Konkani Patholi/ Arasina Yele Kadabu/ Sweet Dumpling Steamed in Turmeric Leaves Step by Step Recipe

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Patholi (in Konkani) is a traditional dessert made during festivals or special occasions. Dumpling made of rice flour is stuffed with coconut jaggery mixture and steamed in turmeric eaves. The key component while making this are the special turmeric leaves. The flavor of the turmeric leaf is infused into the patholi while it is steaming, giving the dish a flavorful aroma.  

As I understand it is referred to as Hoorulu kadabu or Arasina Yele kadabu in Kannada and Ilayada in Malayalam. This is not to be confused with the crumbled daal curry referred to as Patoli or Usli in South Indian homes.

Kadabu/patholi is considered a favorite of Lord Ganapathi and it is therefore prepared that day along with plethora of other delicious traditional items.  

This special dish was prepared when we were in India (of course). We landed on the day of Gowri/ Ganesha Pooja celebrations and got to be part of the festivities. Imagine the joy in our hearts that day! We not only got to see our parents and family, we got to be part of a festival and of course most importantly we got to eat foods that are not available here or difficult to make here.

I know this is a long recipe and the process is time consuming as well. First the coconut mixture needs to be prepared, followed by rice flour dough. This needs to be applied to turmeric leaves and then steamed. But trust me the effort is worth every bit of it. The taste and the heavenly aroma when you bite into it is totally indescribable.

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Black Chana Dry Curry and Rasam (Chana saar upkari)

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It has only been few years ago when I learnt that even Black Chana/ Kala Chana are referred to as Chickpeas. I had assumed that only Kabuli Chana was referred to as Chickpeas. I make the usual Chana Masala with the Kabuli Chana and Saaru and upkari (Konkani for Curry) using the Black Chana. 

This is a simple dry curry and rasam made with minimal ingredients from the pantry. Kala chana is first soaked, cooked and then finally seasoned. The cooked water is used to make the rasam by flavoring with seasoning of garlic. This is my younger brother’s favorite food to have for lunch or dinner. We love this at home too, but we prefer the Lima Beans Curry or the Black Eyed Bean Saar upkari better. 

It is also helpful to note that chickpeas are a helpful source of zinc, folate and protein. They are also very high in dietary fiber and hence a healthy source of carbohydrates for persons with insulin sensitivity or diabetes. (Source).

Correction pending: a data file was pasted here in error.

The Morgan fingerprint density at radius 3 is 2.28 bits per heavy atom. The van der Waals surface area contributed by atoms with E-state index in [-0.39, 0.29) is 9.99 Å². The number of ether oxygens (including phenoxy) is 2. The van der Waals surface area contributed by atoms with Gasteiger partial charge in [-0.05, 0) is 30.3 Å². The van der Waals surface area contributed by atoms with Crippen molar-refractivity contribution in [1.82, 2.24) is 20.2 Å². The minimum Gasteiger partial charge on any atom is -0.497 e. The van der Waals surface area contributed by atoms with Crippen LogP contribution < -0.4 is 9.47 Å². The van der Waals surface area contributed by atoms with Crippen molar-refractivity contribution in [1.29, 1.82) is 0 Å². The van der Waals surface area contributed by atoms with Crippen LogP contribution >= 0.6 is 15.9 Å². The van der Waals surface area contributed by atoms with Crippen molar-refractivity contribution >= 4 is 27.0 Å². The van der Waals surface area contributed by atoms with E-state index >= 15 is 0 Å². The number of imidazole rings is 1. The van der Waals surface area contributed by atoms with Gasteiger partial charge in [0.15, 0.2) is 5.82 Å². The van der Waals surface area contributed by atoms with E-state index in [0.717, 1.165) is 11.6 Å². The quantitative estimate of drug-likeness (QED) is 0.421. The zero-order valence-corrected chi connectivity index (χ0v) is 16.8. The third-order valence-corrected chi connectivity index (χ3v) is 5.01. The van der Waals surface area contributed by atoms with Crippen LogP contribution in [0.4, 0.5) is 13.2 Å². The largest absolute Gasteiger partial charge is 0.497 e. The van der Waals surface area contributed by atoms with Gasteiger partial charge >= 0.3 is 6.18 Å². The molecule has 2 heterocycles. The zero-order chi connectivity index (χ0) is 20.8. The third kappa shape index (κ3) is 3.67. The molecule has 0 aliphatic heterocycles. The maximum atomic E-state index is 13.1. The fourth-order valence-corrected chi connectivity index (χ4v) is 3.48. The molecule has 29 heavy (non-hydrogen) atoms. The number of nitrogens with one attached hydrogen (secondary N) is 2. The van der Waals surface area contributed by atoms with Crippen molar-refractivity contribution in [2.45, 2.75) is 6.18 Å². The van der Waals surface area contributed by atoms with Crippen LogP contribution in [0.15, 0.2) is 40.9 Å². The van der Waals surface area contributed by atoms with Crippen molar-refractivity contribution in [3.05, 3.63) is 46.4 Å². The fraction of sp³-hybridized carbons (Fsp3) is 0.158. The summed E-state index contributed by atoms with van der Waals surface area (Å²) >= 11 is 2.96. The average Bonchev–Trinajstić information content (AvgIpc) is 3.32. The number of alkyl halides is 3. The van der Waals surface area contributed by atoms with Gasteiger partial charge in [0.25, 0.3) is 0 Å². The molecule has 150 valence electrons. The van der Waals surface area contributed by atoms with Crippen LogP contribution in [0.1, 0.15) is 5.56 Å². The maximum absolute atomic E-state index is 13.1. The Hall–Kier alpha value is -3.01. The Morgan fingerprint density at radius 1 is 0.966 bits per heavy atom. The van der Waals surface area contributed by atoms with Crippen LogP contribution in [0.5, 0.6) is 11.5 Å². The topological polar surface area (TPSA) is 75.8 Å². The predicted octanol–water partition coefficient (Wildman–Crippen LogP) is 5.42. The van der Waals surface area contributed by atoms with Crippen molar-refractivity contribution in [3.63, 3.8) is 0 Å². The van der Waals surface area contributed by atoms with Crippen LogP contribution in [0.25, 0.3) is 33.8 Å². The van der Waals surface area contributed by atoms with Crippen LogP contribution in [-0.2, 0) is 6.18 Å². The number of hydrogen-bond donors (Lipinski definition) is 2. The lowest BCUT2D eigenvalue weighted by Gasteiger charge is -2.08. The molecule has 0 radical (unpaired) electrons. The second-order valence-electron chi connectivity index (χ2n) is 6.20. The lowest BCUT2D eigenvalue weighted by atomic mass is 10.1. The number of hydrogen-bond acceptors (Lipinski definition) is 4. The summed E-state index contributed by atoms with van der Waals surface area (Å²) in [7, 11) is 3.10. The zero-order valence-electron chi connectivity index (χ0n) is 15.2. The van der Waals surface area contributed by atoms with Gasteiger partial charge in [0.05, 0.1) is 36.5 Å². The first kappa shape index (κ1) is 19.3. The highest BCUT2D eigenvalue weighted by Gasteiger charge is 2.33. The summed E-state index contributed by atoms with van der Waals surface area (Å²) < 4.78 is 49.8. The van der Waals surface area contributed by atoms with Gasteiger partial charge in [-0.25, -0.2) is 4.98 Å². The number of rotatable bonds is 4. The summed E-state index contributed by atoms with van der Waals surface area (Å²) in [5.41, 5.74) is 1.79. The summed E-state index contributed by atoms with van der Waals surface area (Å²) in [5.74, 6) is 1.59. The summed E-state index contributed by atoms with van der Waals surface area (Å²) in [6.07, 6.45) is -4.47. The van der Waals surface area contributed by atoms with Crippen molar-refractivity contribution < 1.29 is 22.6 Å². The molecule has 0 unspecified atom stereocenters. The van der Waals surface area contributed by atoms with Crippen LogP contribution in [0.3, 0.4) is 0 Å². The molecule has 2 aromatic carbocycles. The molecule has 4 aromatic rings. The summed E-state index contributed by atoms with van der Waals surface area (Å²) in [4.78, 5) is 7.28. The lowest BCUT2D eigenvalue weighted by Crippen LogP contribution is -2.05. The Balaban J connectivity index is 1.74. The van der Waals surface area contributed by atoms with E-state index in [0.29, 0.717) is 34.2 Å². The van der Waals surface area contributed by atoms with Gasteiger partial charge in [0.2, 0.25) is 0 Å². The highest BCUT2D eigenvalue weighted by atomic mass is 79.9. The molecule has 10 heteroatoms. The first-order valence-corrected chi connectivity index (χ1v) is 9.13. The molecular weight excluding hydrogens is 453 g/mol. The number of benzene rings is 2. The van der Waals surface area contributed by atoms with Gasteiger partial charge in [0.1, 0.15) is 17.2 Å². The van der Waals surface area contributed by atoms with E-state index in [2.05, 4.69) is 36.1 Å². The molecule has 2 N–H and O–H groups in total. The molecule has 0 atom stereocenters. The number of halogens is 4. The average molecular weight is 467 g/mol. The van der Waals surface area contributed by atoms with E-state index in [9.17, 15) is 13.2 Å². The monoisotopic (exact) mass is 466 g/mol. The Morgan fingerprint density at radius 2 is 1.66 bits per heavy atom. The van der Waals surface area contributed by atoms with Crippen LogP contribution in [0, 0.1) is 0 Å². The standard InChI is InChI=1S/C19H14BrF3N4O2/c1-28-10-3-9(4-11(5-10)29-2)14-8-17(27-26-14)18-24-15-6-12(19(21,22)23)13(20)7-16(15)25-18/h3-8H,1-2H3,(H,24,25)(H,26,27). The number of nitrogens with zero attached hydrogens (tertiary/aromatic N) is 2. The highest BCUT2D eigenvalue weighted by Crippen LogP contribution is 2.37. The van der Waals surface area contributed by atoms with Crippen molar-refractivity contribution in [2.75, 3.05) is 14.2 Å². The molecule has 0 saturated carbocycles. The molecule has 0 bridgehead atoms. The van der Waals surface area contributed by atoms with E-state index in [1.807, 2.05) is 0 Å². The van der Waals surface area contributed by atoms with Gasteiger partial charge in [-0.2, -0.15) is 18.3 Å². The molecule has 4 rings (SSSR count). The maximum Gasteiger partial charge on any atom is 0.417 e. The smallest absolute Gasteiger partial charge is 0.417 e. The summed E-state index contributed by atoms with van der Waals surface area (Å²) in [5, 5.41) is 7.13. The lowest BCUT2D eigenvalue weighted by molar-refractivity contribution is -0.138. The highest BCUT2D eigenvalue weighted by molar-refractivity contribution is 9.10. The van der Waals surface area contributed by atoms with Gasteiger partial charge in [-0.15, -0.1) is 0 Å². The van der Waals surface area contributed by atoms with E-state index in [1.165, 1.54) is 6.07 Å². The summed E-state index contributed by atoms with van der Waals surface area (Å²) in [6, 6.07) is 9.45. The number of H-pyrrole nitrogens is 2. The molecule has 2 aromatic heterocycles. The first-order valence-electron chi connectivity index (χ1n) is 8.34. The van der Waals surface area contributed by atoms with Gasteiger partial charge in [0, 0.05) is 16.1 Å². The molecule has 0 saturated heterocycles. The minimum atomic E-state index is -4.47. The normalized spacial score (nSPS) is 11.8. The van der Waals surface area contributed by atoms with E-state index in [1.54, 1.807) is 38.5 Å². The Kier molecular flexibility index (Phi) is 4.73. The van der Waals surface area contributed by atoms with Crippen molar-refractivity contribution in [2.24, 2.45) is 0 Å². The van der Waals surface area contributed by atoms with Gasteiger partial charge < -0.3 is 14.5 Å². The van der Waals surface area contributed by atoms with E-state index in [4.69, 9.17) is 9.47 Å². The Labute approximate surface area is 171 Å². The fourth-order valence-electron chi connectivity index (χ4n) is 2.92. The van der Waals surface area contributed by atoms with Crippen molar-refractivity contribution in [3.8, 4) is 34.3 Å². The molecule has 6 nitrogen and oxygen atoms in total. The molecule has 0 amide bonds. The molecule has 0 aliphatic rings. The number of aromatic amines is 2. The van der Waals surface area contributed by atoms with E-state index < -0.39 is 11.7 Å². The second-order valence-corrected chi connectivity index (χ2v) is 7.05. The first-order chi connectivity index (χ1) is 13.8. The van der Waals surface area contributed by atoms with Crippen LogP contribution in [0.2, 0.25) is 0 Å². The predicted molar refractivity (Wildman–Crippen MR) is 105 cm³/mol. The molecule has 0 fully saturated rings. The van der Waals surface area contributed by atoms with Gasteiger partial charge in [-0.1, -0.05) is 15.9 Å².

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Konkani Chitranna Gojju

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It is not often that one would find me in the kitchen preparing something as elaborate as this dish. Most of the dishes I make are quick ones, which do not involve too many steps and gets done in a jiffy. Even though I cite the excuse of lack of time, the real reason is I am lazy to cook something that takes a long time.

But this one is an exception as it has a warmth and tradition marked on it. This recipe of Konkani Chitranna Gojju was my husband’s maternal grandmother’s “Amamma” trademark recipe. She had passed this along with so many others on to her daughters including my MIL. I had noted down this recipe and had seen my MIL making it once. Amamma a warm and wonderful lady passed away recently. So I wanted to make this in her memory and save it for years to come. It is a small way of paying respect and also cherishing her much loved traditional recipe.

So what is a Gojju? For those unfamiliar with the name, Gojju is a Kannada name and is a spice paste/concentrate consisting of tamarind, jaggery, dry coconut, sesame, oil and plethora of spices. It has a balanced taste of sweet, sour, spicy and salty, but in concentrated form. This is treated more like a pickle and is eaten only in spoonfuls. The common way to eat this is by mixing a spoonful of Gojju along with warm cooked rice. Even though it is a time consuming process, the end result is worth every bit of it. Needless to say this is a favorite one at our house.

The complete preparation takes about an hour to make. But keep in mind a little goes a long way for this. Keep the Gojju in an air tight container and it lasts for a month without any problem.

Off this goes to Jaya’s Back to Basics Event an event hosted by a warm and witty Desi Soccer Mom.

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